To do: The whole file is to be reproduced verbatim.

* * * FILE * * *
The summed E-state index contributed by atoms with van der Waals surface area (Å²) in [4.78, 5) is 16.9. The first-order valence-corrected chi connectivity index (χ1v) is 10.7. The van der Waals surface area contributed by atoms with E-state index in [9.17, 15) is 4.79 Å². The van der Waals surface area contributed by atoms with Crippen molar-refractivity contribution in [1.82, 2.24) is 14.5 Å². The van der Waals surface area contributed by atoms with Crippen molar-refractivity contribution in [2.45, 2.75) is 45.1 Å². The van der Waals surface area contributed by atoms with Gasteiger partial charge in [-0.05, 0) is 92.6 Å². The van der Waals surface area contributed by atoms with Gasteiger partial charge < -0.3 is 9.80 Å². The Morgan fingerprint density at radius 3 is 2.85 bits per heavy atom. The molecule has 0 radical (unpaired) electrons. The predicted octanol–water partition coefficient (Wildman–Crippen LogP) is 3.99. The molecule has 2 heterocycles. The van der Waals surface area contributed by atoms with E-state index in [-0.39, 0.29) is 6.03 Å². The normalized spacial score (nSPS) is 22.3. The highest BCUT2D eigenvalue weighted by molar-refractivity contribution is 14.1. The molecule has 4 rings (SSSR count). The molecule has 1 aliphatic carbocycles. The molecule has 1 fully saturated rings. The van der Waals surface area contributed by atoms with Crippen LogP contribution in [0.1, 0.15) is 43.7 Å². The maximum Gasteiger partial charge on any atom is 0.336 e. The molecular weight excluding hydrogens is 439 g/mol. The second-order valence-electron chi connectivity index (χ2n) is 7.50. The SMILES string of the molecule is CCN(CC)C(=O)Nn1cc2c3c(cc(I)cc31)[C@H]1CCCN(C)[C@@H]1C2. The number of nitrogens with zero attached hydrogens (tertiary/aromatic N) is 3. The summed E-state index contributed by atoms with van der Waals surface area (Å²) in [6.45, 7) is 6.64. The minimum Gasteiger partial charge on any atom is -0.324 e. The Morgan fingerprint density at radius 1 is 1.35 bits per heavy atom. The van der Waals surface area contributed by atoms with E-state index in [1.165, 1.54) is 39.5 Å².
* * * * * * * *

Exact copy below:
The summed E-state index contributed by atoms with van der Waals surface area (Å²) in [4.78, 5) is 16.9. The first-order valence-corrected chi connectivity index (χ1v) is 10.7. The van der Waals surface area contributed by atoms with E-state index in [9.17, 15) is 4.79 Å². The van der Waals surface area contributed by atoms with Crippen molar-refractivity contribution in [1.82, 2.24) is 14.5 Å². The van der Waals surface area contributed by atoms with Crippen molar-refractivity contribution in [2.45, 2.75) is 45.1 Å². The van der Waals surface area contributed by atoms with Gasteiger partial charge in [-0.05, 0) is 92.6 Å². The van der Waals surface area contributed by atoms with Gasteiger partial charge < -0.3 is 9.80 Å². The Morgan fingerprint density at radius 3 is 2.85 bits per heavy atom. The molecule has 0 radical (unpaired) electrons. The predicted octanol–water partition coefficient (Wildman–Crippen LogP) is 3.99. The molecule has 2 heterocycles. The van der Waals surface area contributed by atoms with E-state index in [-0.39, 0.29) is 6.03 Å². The normalized spacial score (nSPS) is 22.3. The highest BCUT2D eigenvalue weighted by molar-refractivity contribution is 14.1. The molecule has 4 rings (SSSR count). The molecule has 1 aliphatic carbocycles. The molecule has 1 fully saturated rings. The van der Waals surface area contributed by atoms with Crippen LogP contribution in [0.1, 0.15) is 43.7 Å². The maximum Gasteiger partial charge on any atom is 0.336 e. The molecular weight excluding hydrogens is 439 g/mol. The second-order valence-electron chi connectivity index (χ2n) is 7.50. The SMILES string of the molecule is CCN(CC)C(=O)Nn1cc2c3c(cc(I)cc31)[C@H]1CCCN(C)[C@@H]1C2. The number of nitrogens with zero attached hydrogens (tertiary/aromatic N) is 3. The summed E-state index contributed by atoms with van der Waals surface area (Å²) in [6.45, 7) is 6.64. The minimum Gasteiger partial charge on any atom is -0.324 e. The Morgan fingerprint density at radius 1 is 1.35 bits per heavy atom. The van der Waals surface area contributed by atoms with E-state index in [1.165, 1.54) is 39.5 Å².